Venus And Jupiter Reach Peak Brightness
ROBERT SIEGEL, HOST:
From NPR News, this is ALL THINGS CONSIDERED. I'm Robert Siegel.
MELISSA BLOCK, HOST:
And I'm Melissa Block. You don't need a telescope or even a super dark night sky to be able to enjoy a gorgeous planetary tango going on right now. Venus and Jupiter are both really bright and really close together in the sky. You owe it to yourself to go out and take a good look.
Here to help is Kelly Beatty with Sky and Telescope magazine. And, Kelly, I've been going out every night to take a look at this. Tell folks where they can see these planets and when the best time is.
KELLY BEATTY: Well, you almost have to work hard to miss it. You need to look in the west, in the general area where sunset is, as soon as it gets dark, maybe even before it gets dark. And, unmistakably, you'll see these two bright stars lingering in the sky about halfway up. The brighter one is Venus and the other one, its partner, is Jupiter.
BLOCK: And how bright? When you say they're bright, they are really bright. How bright are they?
BEATTY: They are brighter than any other star in the sky. The only thing that outshines them in the night sky is the moon and, you know, the moon's not in the sky, so there's no competition there.
BLOCK: And they've been gliding past each other. Which one is now higher?
BEATTY: Well, right now, Venus is the one a little bit higher up in the sky. It's on the upper right. Jupiter is down to its lower left and, as you watch them night by night, they've been sliding past each other. Jupiter is actually headed down. In another month, it'll be very, very difficult to see, but Venus will still be there and, in fact, Venus is about as high as it ever gets in the sky right now. And so, we'll have it with us for quite a long time.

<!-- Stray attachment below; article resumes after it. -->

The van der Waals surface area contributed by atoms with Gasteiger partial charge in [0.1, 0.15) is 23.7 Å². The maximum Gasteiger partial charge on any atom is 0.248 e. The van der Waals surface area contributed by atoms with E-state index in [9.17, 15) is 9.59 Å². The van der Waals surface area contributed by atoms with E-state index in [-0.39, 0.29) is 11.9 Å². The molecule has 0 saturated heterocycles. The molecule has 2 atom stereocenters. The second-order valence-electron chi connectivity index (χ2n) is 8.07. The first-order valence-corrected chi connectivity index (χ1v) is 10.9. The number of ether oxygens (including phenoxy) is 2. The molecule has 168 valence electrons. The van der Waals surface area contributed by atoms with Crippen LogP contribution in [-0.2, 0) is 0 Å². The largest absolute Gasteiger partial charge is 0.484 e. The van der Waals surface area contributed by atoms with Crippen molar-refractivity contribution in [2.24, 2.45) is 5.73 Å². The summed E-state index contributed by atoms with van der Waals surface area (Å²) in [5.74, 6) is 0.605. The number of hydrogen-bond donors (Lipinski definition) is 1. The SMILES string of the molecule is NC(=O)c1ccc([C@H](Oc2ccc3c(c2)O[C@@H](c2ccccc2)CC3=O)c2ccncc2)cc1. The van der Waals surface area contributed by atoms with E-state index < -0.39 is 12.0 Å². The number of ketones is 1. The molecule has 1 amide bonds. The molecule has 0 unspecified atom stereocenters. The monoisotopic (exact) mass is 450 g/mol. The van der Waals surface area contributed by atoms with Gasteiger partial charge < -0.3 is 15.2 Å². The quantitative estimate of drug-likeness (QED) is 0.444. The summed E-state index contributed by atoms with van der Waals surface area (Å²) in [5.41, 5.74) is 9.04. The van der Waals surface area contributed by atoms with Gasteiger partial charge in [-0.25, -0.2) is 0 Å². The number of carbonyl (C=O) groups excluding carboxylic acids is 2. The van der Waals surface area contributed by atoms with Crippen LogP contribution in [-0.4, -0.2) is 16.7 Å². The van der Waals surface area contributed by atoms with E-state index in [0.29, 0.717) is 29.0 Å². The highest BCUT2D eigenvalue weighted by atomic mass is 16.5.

BLOCK: This, I understand, was an important observation for Galileo. Explain that.
BEATTY: Oh, well, if you have a telescope of any size, take a look at Venus, the brighter one, and you'll see that it's the shape of a football. Now, week by week, it will mimic the phases of the moon and will become a thin crescent.
When Galileo realized that Venus goes through a full cycle of phases like the moon does, it cemented the idea that Venus goes around the sun and not the Earth and that was the beginning of the end for an Earth-centered universe.
BLOCK: How long each night, Kelly, can folks find Venus and Jupiter in the sky?
BEATTY: Well, the nice thing is that, you know, last year, they were close together, as well, but it was low in the sky just before dawn. This is a special time because the two will be hanging together in the sky for several hours after sunset, so even if you can't rush right out or if you got a little bit of cloud passing by, they will be together until - oh, 10 o'clock, 11 o'clock at night.
And it won't be just tonight. Over the next few days - in fact, a few weeks - you'll be able to see them together in the sky.
BLOCK: And, pretty soon, the moon's going to make an appearance up there with them, too?
BEATTY: Oh, I need you all to mark your calendars for the 25th and 26th because a crescent moon will join the dance. A thin crescent moon, no thicker than a fingernail, will be edging its way up on the western horizon. It'll pass very close to Jupiter on March 25th and next to Venus the next night, on the 26th. There will be three players on the stage at this one time.
BLOCK: OK. I'm marking my calendar right now. One more thing, Kelly, because not to be outdone, Mars, which to my eye with no telescope or anything, is distinctly kind of orange up in the sky.
BEATTY: It is. And, you know, they call Mars the red planet because its rocks are rusty and that red color is really evident to the eye. So if you time this just right, if you look to the west just as Jupiter and Venus are setting in the west, Mars is high up in the southeast and Saturn is just rising over the eastern horizon. You can take in all four at one time.
BLOCK: OK. It's a lot to do. Thanks for helping us out, Kelly.
BEATTY: My pleasure, Melissa. Thanks.
BLOCK: That's Kelly Beatty, senior contributing editor for Sky and Telescope magazine.
NPR transcripts are created on a rush deadline by Verb8tm, Inc., an NPR contractor, and produced using a proprietary transcription process developed with NPR. This text may not be in its final form and may be updated or revised in the future. Accuracy and availability may vary. The authoritative record of NPR’s programming is the audio record.